Can LSU Be Competitive in the SEC?

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Can LSU Be Competitive in the SEC?
Head Coach Ed Orgeron of the LSU Tigers pumps up his team. Photo by Wesley Hitt/Getty Images/AFP

The SEC remains a hyper-competitive and deep conference each year. Having Alabama ever-present to push their competition into overdrive to keep up helps, but it also makes it difficult for the next-tier of contenders like LSU to overcome them. The Tigers are trying to get back to competitiveness in 2021 after a down 2020 rebuilding year.

The Tigers’ 5-5 season after winning the National Championship with arguably the best offense of all time wasn’t shocking. Rotating through three quarterbacks exacerbated the offensive issues despite their talented group of playmakers around them. Losing Joe Brady to the Carolina Panthers and breaking in a new offensive play-caller was a difficult transition in itself.

Turning the page to 2021 is a good thing for a young roster and coaching staff that had to reshuffle. Head coach Ed Orgeron will be under pressure again as the monster that comes with running an SEC program rears its ugly head. Many around the country felt he struck a lucky pot of gold in 2019 and can’t sustainably run LSU at a high enough level despite some quality recruiting classes. 

I’m skeptical of LSU’s ability to compete for more than third place in 2021 as well. The biggest positive the program has going for it is the talent on the roster, and that’s a massive plus. Getting 20-of-22 starters back from the end of last year gives sorely needed experience. We’ll also see a cast of talented first- and second-year recruits get more playing time.

Talent absolutely matters, but we’ve seen it not be the difference-maker for this program for a long time. The coaching situation must improve with these up-and-comers. Having all five starters along the offensive line and four defensive line incumbents gives them an advantage in the trenches. 

There should be optimism with so many returning starters. Not having to force a five-star defensive tackle recruit, Maason Smith, into a starting role is massive, for example. The Tigers didn’t have a great chance against upper-echelon programs last year because that luxury didn’t exist.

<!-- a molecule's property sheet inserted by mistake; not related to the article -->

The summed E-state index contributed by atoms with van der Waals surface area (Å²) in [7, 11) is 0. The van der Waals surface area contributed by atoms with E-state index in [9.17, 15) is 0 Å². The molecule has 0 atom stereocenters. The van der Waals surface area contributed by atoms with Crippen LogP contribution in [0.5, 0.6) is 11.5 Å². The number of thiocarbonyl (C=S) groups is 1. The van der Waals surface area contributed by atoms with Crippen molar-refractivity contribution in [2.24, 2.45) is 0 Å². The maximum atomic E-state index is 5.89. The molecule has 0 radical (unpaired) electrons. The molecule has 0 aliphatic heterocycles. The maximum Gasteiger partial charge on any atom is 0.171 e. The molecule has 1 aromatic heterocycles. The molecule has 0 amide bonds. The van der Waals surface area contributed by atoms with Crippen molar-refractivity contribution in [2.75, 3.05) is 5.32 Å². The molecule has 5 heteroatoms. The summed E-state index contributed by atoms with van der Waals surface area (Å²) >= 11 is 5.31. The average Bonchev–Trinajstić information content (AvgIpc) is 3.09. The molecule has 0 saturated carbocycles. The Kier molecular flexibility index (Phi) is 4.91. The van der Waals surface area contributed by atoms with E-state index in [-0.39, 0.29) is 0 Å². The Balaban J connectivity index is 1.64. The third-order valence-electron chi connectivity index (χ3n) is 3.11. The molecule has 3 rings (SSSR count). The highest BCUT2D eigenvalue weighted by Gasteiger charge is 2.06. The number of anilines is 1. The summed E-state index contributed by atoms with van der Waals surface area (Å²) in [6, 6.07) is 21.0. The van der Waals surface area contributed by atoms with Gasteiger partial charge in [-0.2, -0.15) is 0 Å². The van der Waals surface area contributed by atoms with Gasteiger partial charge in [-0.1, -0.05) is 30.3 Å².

Their 2021 foes include UCLA, Auburn, Florida, Alabama, and Texas A&M. It’s possible they’ll be favored in as many as four of those matchups, thanks to new quarterbacks at Florida and Florida A&M. Staying healthy with Myles Brennan will be critical, barring a big breakout from Max Johnson or Garrett Nussmeier.

Seeing the offense go back to a full spread under Jake Peetz and D.J. Mangas as offensive coordinator and passing game coordinator can be a plus. Both departed with Brady to the Panthers for a year, but they came back to LSU this off-season. Their impact will be closely scrutinized.

The surrounding cast for the quarterback will be improved over last year even as Terrace Mitchell departed. John Emery is a skilled back, who should get more of the workload this year, and the receiving talent ready for a bigger role is tantalizing. The Tigers remain one of the best programs in the country at identifying incredibly athletic receivers.

It’s disheartening to see the program without a preseason Heisman contender. Emery has the upside to put his name into the mix with a hot start to the season. The reality is there’s not a tremendously high ceiling compared to Alabama’s likely dominance. But the floor of this team is much better than the 5-5 outcome we saw last year. 

LSU can be competitive in the SEC as long as the term is used relatively. They can’t go toe-to-toe with Alabama’s returning star power and expected dynamic ability at quarterback, but they can be a strong second-place team if everything goes well. If that’s the hope and definition of competitive as they fight for a New Year’s Day bowl game, then absolutely that’s the expectation.